I can understand when my daughter bursts in the front door, famished from her school day, and exclaims, “I could literally eat a horse.” I get it when an irate Facebook poster pronounces that the myriad evil-doings of the Obama Administration should be “nipped in eaty horsythe butt.” I realize that my kiddo could not sit at the table and consume an entire equine, and I know that the angry online Limbaugh actually wants to nip our dear POTUS in the bud, not in the posterior. I’m hoping on this one.

But when I read in a local newspaper’s restaurant review how the delightful menu of a new downtown eatery will “certainly wet my appetite,” then I start to lose hope. I do enjoy having my appetite whetted, but I’ve never savored the notion of having my appetite drowned.

This wasn’t in the Gazette, Will, so worry not.

Weekly, it seems, adherence to standards of correct grammar slips and slides down the well-greased slope of sloppy English employed by not only everyday people, ersatz authors, cashiers and bosses, and television snake-oil salesmen, but also civic leaders, teachers, and professional journalists—the very enlightened ones who should know better. Surely it’s not coincidence that the graph of language correctness falls in direct proportion to the rise of communications technology. In the days of instant messaging, pondering the spelling of a possessive proper noun just seems old-fashioned, I guess.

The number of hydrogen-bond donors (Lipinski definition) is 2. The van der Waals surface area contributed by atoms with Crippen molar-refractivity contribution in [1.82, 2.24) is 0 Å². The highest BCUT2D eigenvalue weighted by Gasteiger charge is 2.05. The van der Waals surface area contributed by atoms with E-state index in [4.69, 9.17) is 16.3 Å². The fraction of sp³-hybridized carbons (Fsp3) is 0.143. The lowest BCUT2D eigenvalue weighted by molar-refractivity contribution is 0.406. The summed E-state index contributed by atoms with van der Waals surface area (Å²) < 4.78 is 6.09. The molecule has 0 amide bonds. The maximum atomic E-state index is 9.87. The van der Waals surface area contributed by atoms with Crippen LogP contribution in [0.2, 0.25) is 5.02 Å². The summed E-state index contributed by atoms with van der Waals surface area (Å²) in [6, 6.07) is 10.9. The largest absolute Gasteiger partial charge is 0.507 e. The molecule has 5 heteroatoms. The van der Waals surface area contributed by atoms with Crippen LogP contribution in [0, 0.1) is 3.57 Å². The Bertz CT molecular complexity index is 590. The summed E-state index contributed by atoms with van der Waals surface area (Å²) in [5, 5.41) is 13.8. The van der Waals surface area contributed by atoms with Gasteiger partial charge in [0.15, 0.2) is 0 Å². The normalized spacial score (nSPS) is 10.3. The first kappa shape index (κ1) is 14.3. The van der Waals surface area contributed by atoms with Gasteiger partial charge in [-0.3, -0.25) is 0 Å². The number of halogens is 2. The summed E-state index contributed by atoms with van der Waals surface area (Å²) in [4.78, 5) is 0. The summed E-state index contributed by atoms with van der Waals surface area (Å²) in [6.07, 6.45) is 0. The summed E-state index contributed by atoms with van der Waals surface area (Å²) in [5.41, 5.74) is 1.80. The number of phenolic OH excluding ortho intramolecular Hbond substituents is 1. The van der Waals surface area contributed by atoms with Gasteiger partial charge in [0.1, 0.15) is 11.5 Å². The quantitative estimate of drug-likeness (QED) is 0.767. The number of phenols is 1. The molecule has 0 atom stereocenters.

For that matter, who’s to say that this migration away from hard and fast rules is necessarily wrong? It may well be simply the natural order—a Darwinistic evolution of our native tongue, hastened by smartphones and Youtube. Rules of punctuation, letter-writing etiquette, cursive penmanship may all be truly obsolete. “I before e except after c” may go the way of the dodo.

Da Dodo

However, for this installation, kids, I’m calling out the lazy operators of our lexicon. Relaxed rules and metamorphosed language aside, a blooper is still a blooper. Case in point: misused and mangled common sayings. And it’s not “case and point,” by the way. Here are some more colloquial clunkers:

  • Should of. As in, “I should of slowed down before the cop started shooting at my tires.” It may sound like should of, but no. It’s “should have.”


  • Free reign. I see this one a lot, and it’s easy to slip up here. But the saying doesn’t mean “free rule.” It comes from the days of horsemanship. To give your horse “free rein” was to loosen your hold on the reins to allow your steed more freedom of movement. Hopefully, your daughter didn’t come home afterward and literally eat your horse.
  • Hunger pains. That same daughter who wants to devour your herbivorous quadruped is suffering not from “hunger pains” but hunger pangs. Pangs, my friend, not pains. It pains me to have to point this out to you.